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USS Seawolf (SSN-21)

From Wikipedia, the free encyclopedia

USS Seawolf (SSN-21) News Photo 960703-N-00000-001.jpg
USS Seawolf conducting sea trials in 1996.
United States
Awarded9 January 1989
BuilderGeneral Dynamics Electric Boat
Laid down25 October 1989
Launched24 June 1995
Commissioned19 July 1997
HomeportNaval Base Kitsap, Bremerton, Washington, U.S.
MottoCave Lupum (English: "Beware the Wolf")
Statusin active service
USS Seawolf (SSN-21) crest.png
General characteristics
Class and type Seawolf-class submarine
Length353 ft (108 m)
Beam40 ft (12 m)
Draft36 ft (11 m)
PropulsionOne S6W reactor
Speed25+ knots submerged, 18+ knots surfaced
Test depthGreater than 800ft
Complement15 officers and 101 men
Armamenteight 26-inch torpedo tubes, 40 torpedoes and missiles, or 100 mines

USS Seawolf (SSN-21), is a nuclear powered fast attack submarine and the lead ship of her class. She is the fourth submarine of the United States Navy named for the seawolf, a solitary fish with strong, prominent teeth that give it a savage look.


The contract to build Seawolf was awarded to the Electric Boat Division of General Dynamics on 9 January 1989 and her keel was laid down on 25 October 1989. She was launched on 24 June 1995, sponsored by Mrs. Margaret Dalton, and commissioned on 19 July 1997. The 7 year 9 month time period from keel laying to commissioning is the longest for a submarine in the U.S. Navy.

Adding support personnel as well as ship's crew, there are 140 personnel assigned or attached to Seawolf.[1]


A surfaced Seawolf with her crew surveying her surroundings.
Seawolf leads USS John C. Stennis (CVN-74) and Japanese destroyer JS Ōnami (DD-111) during an exercise.

Seawolf is featured in a 1998 episode of the documentary Super Structures of the World: Seawolf. The program followed her construction and sea trials.[2]

On 22 July 2007, Seawolf transferred from her previous homeport of Naval Submarine Base New London in Groton, Connecticut, to Naval Base Kitsap, Washington.[1]

In 2015, Seawolf was deployed to the Arctic region for six months.[3][4][5]

In July of 2020 Seawolf deployed into the Arctic area of responsibility. She conducted special operations and pulled into multiple European ports. Port calls included HMNB Clyde in Faslane Scotland, and Gibraltar, and briefly in Tromso Norway.[6] Seawolf's deployment was the first US Navy deployment during the coronavirus pandemic.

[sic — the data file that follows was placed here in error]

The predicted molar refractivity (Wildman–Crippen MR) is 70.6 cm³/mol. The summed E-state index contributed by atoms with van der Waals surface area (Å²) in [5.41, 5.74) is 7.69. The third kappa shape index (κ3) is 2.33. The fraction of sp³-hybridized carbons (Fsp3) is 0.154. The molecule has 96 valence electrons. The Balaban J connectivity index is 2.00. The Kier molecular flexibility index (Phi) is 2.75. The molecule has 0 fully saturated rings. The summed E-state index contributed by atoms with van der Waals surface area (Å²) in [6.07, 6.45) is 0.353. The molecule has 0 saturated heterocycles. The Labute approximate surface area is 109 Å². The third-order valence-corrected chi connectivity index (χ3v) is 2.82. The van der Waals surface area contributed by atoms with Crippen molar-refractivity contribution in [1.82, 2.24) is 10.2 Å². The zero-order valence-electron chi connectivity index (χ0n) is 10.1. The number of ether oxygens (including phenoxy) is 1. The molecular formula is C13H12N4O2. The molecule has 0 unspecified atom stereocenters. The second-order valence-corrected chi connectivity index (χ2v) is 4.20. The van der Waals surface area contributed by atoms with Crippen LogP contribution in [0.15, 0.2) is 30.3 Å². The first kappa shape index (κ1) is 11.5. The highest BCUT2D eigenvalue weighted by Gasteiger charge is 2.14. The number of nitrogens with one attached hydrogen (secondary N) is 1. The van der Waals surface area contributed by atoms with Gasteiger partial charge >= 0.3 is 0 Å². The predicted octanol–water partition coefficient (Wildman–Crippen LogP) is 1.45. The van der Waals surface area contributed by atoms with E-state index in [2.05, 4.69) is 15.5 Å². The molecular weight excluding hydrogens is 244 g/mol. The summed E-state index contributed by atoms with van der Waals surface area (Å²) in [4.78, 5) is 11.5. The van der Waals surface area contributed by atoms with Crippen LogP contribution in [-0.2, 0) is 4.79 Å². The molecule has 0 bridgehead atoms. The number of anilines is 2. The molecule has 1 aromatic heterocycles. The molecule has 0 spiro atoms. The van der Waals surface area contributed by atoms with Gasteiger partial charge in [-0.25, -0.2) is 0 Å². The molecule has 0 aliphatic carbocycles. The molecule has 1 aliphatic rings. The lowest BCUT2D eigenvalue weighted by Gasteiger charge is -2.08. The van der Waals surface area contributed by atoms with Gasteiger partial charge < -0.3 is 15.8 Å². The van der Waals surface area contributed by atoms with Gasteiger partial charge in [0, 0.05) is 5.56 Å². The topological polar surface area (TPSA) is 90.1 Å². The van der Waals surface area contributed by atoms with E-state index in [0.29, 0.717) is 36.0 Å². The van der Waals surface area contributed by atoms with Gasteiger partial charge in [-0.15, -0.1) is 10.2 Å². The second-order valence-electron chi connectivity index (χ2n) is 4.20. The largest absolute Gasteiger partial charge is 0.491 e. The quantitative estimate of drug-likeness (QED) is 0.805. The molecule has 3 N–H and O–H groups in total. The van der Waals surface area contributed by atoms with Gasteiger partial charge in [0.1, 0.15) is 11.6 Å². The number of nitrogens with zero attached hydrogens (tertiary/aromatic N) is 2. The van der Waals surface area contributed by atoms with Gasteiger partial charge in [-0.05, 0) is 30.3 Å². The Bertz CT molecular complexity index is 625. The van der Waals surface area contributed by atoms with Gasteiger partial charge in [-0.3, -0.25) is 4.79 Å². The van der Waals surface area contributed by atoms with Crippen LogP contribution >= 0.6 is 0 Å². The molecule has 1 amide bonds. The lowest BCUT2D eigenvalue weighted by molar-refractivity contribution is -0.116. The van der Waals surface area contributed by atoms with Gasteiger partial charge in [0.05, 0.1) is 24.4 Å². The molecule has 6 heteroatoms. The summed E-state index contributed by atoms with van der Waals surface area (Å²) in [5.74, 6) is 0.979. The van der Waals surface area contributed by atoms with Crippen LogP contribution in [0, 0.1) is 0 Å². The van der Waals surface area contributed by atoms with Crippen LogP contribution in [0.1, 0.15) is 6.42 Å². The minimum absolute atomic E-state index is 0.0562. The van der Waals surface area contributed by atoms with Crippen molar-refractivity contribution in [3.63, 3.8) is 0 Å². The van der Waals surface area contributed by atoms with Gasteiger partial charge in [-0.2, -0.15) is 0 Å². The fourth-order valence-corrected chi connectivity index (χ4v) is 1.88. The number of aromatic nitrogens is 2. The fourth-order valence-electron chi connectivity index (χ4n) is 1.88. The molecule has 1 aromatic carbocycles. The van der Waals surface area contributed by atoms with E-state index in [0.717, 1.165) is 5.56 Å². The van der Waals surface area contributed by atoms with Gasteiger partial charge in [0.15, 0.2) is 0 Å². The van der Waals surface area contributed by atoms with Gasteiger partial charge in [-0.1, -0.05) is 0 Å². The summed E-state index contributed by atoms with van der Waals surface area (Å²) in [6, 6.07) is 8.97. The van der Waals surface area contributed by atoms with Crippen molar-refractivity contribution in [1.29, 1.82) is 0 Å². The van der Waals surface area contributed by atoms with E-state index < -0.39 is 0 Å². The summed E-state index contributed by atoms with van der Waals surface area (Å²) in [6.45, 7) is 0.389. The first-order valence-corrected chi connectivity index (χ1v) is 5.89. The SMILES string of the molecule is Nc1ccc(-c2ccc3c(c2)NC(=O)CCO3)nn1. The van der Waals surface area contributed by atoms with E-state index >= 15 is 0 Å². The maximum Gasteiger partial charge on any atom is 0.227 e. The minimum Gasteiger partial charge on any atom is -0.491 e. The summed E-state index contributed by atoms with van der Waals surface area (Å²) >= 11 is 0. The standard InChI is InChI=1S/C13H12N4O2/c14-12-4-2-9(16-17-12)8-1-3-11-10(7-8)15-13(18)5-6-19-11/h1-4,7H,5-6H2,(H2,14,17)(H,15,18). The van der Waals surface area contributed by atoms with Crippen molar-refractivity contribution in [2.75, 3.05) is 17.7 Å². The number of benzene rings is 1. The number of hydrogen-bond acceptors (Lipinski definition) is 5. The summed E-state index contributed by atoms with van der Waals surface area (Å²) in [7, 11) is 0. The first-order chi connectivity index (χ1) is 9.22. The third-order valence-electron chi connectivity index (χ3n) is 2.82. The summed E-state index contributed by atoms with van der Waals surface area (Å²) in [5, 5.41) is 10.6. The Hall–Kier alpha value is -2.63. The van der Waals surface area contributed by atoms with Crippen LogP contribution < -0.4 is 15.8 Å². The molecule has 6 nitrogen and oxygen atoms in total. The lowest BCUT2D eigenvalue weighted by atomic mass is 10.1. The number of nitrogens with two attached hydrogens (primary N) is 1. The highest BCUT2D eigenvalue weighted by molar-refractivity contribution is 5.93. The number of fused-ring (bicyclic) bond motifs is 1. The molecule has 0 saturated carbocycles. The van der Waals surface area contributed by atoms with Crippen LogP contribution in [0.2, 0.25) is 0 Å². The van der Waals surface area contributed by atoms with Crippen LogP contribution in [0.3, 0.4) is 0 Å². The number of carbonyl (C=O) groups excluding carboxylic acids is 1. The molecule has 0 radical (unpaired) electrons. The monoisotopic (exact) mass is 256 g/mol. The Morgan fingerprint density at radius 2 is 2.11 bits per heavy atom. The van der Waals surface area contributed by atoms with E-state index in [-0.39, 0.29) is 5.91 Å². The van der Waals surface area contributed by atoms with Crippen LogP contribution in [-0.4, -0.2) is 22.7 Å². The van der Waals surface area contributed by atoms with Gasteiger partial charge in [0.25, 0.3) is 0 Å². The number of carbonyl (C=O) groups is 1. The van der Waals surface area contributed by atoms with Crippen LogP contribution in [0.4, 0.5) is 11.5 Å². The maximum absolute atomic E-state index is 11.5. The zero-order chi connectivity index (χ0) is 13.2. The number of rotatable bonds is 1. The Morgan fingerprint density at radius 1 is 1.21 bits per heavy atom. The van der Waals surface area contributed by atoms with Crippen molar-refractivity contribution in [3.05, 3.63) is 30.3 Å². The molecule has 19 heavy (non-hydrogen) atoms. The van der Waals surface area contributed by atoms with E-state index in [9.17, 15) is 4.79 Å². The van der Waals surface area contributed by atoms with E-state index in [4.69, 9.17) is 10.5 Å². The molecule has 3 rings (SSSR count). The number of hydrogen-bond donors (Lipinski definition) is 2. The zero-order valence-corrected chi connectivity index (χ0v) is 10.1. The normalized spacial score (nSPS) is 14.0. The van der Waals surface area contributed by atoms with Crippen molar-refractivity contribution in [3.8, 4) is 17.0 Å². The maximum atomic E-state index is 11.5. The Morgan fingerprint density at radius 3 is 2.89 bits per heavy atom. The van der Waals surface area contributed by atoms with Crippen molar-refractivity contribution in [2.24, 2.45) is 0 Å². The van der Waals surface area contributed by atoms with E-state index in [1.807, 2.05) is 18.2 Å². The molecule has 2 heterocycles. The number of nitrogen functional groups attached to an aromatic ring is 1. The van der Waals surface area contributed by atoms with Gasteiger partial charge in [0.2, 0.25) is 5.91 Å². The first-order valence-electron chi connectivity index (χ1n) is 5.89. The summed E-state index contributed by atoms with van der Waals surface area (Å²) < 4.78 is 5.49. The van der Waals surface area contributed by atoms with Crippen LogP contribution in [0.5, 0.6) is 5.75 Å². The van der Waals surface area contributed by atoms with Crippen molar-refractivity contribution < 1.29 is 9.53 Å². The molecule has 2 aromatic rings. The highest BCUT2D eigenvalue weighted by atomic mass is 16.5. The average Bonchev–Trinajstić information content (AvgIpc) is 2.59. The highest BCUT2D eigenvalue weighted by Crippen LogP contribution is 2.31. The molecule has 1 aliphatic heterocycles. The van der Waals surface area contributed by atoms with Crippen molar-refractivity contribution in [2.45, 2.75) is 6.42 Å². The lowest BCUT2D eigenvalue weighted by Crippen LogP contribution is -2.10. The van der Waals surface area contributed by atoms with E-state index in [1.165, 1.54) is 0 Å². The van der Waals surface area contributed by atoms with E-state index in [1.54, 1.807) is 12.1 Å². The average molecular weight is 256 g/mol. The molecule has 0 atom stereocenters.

• Secretary of the Navy Letter of Commendation (1995–1997)[7][8]
  • Battle Efficiency "E" Ribbon[8][7]
  • Battle Efficiency "E" Ribbon[7]
  • Weapons "W"[7]
  • Navigation Red and Green "N"[7]
  • Supply Blue "E"[7]
  • Personnel "P"[7]
  • Battle Efficiency "E" Ribbon[7]
  • Weapons "W"[7]
  • Navigation Red and Green "N"[7]
  • Supply Blue "E"[7]
  • Engineering Red "E"[7]


  1. ^ a b "USS Seawolf Makes New Home In Pacific Northwest". U.S. Navy News Service. 24 July 2007. NNS070724-15. Retrieved 31 October 2019.
  2. ^ "Super Structures of the World: Seawolf (1998)". Rotten Tomatoes. Flixster Inc. Retrieved 15 December 2013.
  3. ^ "USS Seawolf Completes Six-Month Arctic Deployment". Navy Live. 25 August 2015. Retrieved 17 October 2017.
  4. ^ Gray, Amanda (27 October 2016). "Seawolf Welcomes New Commanding Officer". Submarine Group 9 Public Affairs. Retrieved 7 January 2019.
  5. ^ U.S. Navy (10 December 2015). "USS Seawolf (SSN 21) 2015 Army Navy Spirit Spot". YouTube.
  6. ^ U.S. 6th Fleet Public Affairs (21 August 2020). "USS Seawolf Operates in 6th Fleet" (Press release). Norwegian Sea: U.S. Naval Forces Europe–Africa / U.S. 6th Fleet. Archived from the original on 5 May 2021. Retrieved 23 August 2021.
  7. ^ a b c d e f g h i j k l m n o p q r s t u v "U.S. Navy Awards - Unit Award Search". Archived from the original on 14 October 2004. Retrieved 9 February 2016.
  8. ^ a b c d "OPNAV Notice 1650 / OPNAVNOTE 1650" (PDF). Retrieved 9 February 2016.

External links

This page was last edited on 23 August 2021, at 16:18
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